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Discussion on: Accessibility For Beginners with HTML and CSS

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ericwbailey profile image
Eric Bailey

I'm really happy to see accessibility getting covered! It's a really important part of web development, and it's a foundational part of the web.

That being said, there's a couple of antipatterns in this article that need addressing:

The .sr-only should be updated to use properties that does not create mispronunciation when read by a screen reader.

Interactive elements such as a , and button do not need a tabindex applied to them, as they can already receive keyboard focus. Additionally, using tabindex values greater than 0 is discouraged, as it creates a tab order that differs from the natural document tab order. This can create a frustrating and disorienting experience for people who use assistive technology, as they may be prevented from navigating to an interactive element on the page, or be navigated to to one that they did not expect to follow next. The Paciello Group has written about this in more detail.

I would also advise against using the accesskey attribute, as it is problematic for a variety of reasons.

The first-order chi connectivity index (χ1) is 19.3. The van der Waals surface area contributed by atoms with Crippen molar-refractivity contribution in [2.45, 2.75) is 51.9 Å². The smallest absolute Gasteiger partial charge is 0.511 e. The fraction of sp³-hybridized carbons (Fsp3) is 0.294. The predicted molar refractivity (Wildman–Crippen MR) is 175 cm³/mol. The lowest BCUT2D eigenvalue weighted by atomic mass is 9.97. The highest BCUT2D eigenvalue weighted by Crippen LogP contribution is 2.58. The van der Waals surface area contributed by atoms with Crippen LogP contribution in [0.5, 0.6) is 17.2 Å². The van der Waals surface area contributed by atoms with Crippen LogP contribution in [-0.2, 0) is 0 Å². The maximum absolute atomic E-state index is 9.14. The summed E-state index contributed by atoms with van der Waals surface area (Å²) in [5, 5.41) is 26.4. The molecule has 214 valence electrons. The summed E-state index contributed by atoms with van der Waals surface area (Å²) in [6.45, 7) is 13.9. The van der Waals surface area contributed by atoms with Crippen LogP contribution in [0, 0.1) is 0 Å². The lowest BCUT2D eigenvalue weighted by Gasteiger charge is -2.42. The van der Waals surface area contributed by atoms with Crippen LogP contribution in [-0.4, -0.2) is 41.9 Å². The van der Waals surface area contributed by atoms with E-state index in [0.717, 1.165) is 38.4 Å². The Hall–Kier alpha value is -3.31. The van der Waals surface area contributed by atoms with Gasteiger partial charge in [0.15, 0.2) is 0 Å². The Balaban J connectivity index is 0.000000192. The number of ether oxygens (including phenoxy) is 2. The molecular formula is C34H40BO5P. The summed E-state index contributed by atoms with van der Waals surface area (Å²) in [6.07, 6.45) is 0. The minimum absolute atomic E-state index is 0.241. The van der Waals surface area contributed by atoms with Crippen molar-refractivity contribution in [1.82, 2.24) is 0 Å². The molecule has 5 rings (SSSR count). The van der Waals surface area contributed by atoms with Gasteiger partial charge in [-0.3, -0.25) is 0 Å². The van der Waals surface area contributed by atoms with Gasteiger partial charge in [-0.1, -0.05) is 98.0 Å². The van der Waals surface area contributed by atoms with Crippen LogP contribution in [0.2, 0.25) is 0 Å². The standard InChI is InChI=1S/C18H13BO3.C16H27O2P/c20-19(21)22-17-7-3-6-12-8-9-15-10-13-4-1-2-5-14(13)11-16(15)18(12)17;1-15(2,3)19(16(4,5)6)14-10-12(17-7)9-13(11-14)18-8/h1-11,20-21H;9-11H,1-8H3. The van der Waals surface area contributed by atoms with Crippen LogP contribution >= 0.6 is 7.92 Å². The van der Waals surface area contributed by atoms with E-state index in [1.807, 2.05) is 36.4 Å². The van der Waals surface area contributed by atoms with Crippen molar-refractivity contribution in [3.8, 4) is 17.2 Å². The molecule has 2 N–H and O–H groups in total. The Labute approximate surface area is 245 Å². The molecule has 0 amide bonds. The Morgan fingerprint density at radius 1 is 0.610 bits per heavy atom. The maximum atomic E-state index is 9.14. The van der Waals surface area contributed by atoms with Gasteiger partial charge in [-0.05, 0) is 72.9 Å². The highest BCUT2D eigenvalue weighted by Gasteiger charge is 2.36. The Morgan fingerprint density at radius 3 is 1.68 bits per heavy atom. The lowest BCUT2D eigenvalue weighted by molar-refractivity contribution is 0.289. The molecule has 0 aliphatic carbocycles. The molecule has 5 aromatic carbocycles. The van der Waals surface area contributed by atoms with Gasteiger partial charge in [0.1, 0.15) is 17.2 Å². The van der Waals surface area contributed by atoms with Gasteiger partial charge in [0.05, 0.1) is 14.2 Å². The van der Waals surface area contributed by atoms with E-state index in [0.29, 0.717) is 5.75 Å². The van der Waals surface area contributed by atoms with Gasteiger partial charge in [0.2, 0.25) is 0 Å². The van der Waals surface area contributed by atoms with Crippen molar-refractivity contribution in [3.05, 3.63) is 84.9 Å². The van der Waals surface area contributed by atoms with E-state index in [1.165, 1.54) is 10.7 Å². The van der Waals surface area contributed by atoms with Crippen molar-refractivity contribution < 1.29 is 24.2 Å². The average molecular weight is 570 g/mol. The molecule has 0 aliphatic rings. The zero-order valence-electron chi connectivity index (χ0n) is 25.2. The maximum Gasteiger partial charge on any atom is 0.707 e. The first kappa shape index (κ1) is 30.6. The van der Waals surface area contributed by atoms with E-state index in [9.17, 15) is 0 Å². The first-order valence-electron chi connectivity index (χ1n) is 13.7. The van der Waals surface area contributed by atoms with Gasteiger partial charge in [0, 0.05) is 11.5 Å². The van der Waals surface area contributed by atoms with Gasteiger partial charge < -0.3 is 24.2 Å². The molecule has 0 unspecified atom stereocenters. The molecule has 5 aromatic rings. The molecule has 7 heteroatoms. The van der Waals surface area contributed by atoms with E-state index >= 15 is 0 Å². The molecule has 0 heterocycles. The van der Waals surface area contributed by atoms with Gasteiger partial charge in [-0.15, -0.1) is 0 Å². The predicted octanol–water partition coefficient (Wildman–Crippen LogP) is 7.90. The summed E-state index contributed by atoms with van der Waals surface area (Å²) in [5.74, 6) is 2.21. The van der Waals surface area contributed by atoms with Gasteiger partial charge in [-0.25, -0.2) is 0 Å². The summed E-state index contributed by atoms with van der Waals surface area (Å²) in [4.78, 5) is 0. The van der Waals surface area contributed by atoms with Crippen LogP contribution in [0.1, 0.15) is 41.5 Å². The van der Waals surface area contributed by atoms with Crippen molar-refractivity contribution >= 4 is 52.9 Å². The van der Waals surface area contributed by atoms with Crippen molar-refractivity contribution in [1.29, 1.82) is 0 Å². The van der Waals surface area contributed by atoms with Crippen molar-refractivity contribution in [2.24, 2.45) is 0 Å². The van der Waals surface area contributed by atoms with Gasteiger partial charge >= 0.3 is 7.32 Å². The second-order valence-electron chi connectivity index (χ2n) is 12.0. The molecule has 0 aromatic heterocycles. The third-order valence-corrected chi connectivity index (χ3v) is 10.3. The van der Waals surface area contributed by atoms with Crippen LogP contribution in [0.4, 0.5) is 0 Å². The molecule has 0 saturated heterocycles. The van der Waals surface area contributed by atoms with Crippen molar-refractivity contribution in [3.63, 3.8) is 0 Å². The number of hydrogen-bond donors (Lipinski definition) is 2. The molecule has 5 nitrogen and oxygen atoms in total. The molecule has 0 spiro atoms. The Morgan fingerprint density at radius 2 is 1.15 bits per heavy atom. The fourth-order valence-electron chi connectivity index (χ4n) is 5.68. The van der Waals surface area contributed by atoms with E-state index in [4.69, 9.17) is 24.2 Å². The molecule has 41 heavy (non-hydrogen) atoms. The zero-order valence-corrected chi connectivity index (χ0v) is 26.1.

The other techniques presented are great things to be aware of, and I'm really enjoying having them all collected in one place like this.

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mxl profile image
Maria Boldyreva Author

Thank you for your comment Eric, I'm a beginner myself with this topic, I'll read the links carefully.

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resource11 profile image
Kathleen McMahon

+1 to Eric's comments, especially the mention of accessibility getting covered!

One other thing I'd love you to add to any a element: please be sure those href attributes are not empty... that ensures that the a will be reachable by keyboard users.

Thanks again for making a good list for beginners to accessibility.

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